A lot has happened since my son—now a father himself—brought home that Black History Month Story. The number of White Americans who believe The Story has declined since then. Some rejected The Story in order to embrace an open, public, and politicized racial resentment (Abramowitz and McCoy, 2019). Others rejected The Story because they came to believe that racism is real and on-going. Collectively, we’re moving in opposite directions at the same time. Are things getting better? Yes. Are things getting worse? Yes. So how did we end up here? Well, a lot’s been going on . . .
How some White people respond to demographic change
Latinos and Asians have been in the U.S. since long before there was a U.S. Over the last few decades, however, they’re much more common in many places where they used to be rare. (See the county-level maps, below, for Census Bureau population information about Asian Americans in 2017 and Hispanic Americans in 2020.) Around the turn of the millennium, the Walmart near my in-laws’ home in the Smoky Mountains started carrying chili peppers, plantains, edible cacti, and Tejano CDs. About the same time, an older woman in our church who spent most of her time at home commented to me about the demographic changes in Holland, Michigan, where I live. “The newspaper obituaries are full of Van Dykes and De Youngs,” she remarked, referring to the Dutch heritage of the city. “But the column on hospital births never seems to have the kinds of names I know.”
For several decades now, the White population in the U.S. has been growing slowly and aging rapidly. In 1990, White, non-Hispanic Americans accounted for 75% of the total population
Consider the consistent findings from several dozen research studies over the last decade. (Craig, Rucker, and Richeson, 2018, offer an excellent summary.) In each study, some White people read Census Bureau reports about things like the growth in mobile phone ownership; other White people read Census Bureau reports about how the U.S. is on its way to becoming a “majority-minority” nation, predicted to happen sometime in the 2040s.1 Compared with people who read about neutral topics like phones, those who read about demographic change became more concerned, on average, that White Americans are losing their dominant status politically, economically, and culturally. They scored higher on measures of prejudice against racial/ethnic minority groups and expressed more affinity for other White people. They became more politically conservative in matters related to race (affirmative action and immigration) and in matters unrelated to race (support for oil and gas drilling and for lower tax rates).
In the last few years, many Americans have come to believe that demographic change is being pushed by a small, powerful, secret group (usually said to be Jewish) that is deliberately trying to “replace” White Americans with non-White immigrants. This “great replacement theory” is decades old but has moved out of the fringes of the internet and into the mainstream of politically conservative media. One-third of all Americans now endorse this baseless conspiracy, which has been the stated motivation of young, White men who have committed mass murder in cities across the nation—Charleston, El Paso, Pittsburgh, Buffalo, and others.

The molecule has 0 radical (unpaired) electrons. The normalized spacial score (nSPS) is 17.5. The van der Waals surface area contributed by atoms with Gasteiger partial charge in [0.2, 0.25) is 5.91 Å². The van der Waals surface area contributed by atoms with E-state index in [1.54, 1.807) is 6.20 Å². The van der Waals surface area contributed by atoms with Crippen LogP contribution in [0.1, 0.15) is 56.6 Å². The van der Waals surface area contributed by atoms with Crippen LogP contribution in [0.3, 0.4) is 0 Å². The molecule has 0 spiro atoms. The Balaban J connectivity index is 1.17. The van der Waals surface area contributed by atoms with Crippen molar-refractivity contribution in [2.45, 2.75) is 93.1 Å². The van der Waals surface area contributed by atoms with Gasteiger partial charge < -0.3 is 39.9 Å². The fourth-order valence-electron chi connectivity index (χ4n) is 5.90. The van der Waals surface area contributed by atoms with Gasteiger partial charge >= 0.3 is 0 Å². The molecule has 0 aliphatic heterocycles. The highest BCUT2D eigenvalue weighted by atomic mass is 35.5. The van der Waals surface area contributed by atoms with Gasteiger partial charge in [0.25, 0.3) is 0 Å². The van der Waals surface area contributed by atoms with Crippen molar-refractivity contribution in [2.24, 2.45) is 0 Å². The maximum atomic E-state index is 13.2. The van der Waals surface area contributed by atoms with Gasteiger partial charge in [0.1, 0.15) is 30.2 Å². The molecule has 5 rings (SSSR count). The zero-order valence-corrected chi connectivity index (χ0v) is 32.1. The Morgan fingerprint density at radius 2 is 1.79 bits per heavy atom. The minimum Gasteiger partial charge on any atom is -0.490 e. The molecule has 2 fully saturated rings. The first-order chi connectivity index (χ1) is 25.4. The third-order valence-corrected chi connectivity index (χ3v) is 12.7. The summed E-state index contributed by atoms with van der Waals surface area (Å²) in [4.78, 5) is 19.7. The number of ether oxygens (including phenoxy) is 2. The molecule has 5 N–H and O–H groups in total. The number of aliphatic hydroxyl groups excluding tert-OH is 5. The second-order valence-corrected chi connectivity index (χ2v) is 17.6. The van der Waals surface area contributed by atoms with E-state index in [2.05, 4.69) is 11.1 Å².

But why are some White people anxious about the increase in Americans of color and how did that anxiety spiral out of control? Other experiments help answer that question. In these studies, the White participants who read about projected demographic change were re-assured that White people are likely to maintain their dominant status even if they become a minority, that they will hold on to power in spite of their numerical decline. Those participants exhibited no sense of threat, no increase in prejudice, and no shift toward conservative politics. Clearly, then, fear of losing status is at the heart of White concern over our changing demography, and an important reason overt racism has been on the rise (again see Craig, Rucker, and Richeson, 2018).
So you’re worried if white people become a minority? Why? Are minorities treated differently?Mohamad Safa (@mhdksafa) on Twitter January 20, 2022
How some White people responded to Barack Obama’s election
Another turning point in racial attitudes in the last twenty years was the election of President Obama. At the time, many people saw his inauguration as the beginning of a new, perhaps “post-racial,” era. The results were anything but. An early indication of the difficulty many people would have with a Black president: the record number of physical threats Candidate Obama faced even before he became a serious contender for the Democratic nomination.